As a new immigrant looking for a job, you were probably startled by one of the successful rules to landing a job called “networking.” Many of you did not even know what it was when you heard it the first time and once you learned about it your first response was most likely “how can this really work?”
And as you started your job search, first thing you learned was that about 80% of jobs are not advertised and you need to learn how to tap into that hidden job market.
The statement about hidden job market has become a regular part of every career advice, website or workshop. It’s usually followed by recommendations to look for jobs by networking and asking for referrals. The advice also suggests talking about your job search quest and qualifications to family, friends, “people to whom you wrote a check in the last year”, your kids’ friends’ parents and anyone else who may listen and ask for referrals.
You may have also tried to contact companies directly for job opportunities or informational interviews. You have probably tried to find the right person to whom you could forward your resume, trying to avoid HR intermediaries.
You may be thinking that networking can work well when and if you have established long-term professional relationships in your field. You can’t do it on the spur of the moment, but instead it can take years and a lot of hard work to establish a network. Getting a job through a contact usually means that the contact actually knows you professionally; has seen your work, can vouch for your performance, and support a business case for hiring you.
But…does it really work?
My best advice is to start using professional employment support services. Join the employment resource center, get involved in the job search program or club, and connect with a Career Advisor. These people are in the business of supporting others to secure employment. Your Employment Counsellor or a Career Advisor will actively look for the opportunities for you, seek job openings, refer you to companies he or she has connections with.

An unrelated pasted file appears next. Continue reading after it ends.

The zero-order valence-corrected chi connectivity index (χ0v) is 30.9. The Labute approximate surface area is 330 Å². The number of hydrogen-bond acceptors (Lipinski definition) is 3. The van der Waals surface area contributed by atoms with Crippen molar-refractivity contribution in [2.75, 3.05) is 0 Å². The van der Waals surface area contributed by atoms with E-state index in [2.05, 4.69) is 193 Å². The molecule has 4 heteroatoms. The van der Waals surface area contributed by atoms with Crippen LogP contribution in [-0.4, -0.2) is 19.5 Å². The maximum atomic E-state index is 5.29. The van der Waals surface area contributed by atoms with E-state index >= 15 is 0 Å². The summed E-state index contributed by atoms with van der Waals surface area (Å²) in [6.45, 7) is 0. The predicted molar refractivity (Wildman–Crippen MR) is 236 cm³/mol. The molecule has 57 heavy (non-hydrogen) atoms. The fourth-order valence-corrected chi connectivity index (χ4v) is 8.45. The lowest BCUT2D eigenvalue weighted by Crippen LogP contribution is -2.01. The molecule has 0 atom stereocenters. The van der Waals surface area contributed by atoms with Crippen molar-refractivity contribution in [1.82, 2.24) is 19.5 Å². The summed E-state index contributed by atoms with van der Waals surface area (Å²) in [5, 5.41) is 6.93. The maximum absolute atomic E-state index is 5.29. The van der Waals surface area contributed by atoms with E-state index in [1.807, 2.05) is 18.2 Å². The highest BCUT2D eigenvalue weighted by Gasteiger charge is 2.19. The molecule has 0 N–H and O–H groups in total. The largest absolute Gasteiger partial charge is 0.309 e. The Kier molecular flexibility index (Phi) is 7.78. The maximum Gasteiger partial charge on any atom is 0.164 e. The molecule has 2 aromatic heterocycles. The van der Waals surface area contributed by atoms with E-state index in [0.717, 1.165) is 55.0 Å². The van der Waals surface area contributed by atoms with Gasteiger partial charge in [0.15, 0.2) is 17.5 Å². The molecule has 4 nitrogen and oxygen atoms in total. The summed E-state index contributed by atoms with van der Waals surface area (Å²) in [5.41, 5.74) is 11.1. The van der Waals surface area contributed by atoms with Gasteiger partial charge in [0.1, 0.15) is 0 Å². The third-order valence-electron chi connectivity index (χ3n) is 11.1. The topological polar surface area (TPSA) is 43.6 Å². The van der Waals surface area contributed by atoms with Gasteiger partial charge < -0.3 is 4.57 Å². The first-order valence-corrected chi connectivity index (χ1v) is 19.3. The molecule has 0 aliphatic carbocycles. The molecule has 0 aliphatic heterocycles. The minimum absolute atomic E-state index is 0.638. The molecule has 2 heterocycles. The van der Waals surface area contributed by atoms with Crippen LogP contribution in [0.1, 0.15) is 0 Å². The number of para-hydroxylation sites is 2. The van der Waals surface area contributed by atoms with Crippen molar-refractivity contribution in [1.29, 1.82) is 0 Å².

This is how it works:
Please meet Natalia, Computer Programmer and Web Developer from Russia. She immigrated to BC almost two years ago and was “lucky” to find work as a cashier in a supermarket. As she was looking for job opportunities in her field, she started her “networking” with friends in her community and learned about the Skills Connect for Immigrants Program at which point she decided to give it a try.
When she joined the program at Back in Motion, first thing her Employment Counsellor did was refer her to the networking event Breaking Down the Barriers sponsored by the Burnaby Intercultural Planning Table (BIPT) and referred her to a number of workshops on job search including the Power of Networking facilitated by the Job Developer at Back in Motion.
Natalia learned all she could about necessary job search skills inCanadaand did not stop here. Major challenge she faced was the lack of knowledge and experience in the IT industry inCanada. She started to upgrade her current skills and build on her 10 years of experience by taking courses at BCIT. She learned the importance of continuing with one’s professional development for personal growth and learning. She attended an IT Industry Insider event at the local library where she listened to presentations and gained knowledge from industry professionals. She actively got involved in her own self-promotion and kept working closely with her Employment Counsellor and Job Developer.
When Back in Motion was looking to hire a Senior Net Web Developer, Natalia showed strong interest in the position and was supported by the her Job Developer who then referred her for the position. All of her training, experience, interviewing skills, and well developed resume helped her to nail the interview and as a result, she was offered the job. Natalia’s new job fully utilizes her previous skills and experience that she acquired prior to immigrating toCanada.
So, do you think that networking works?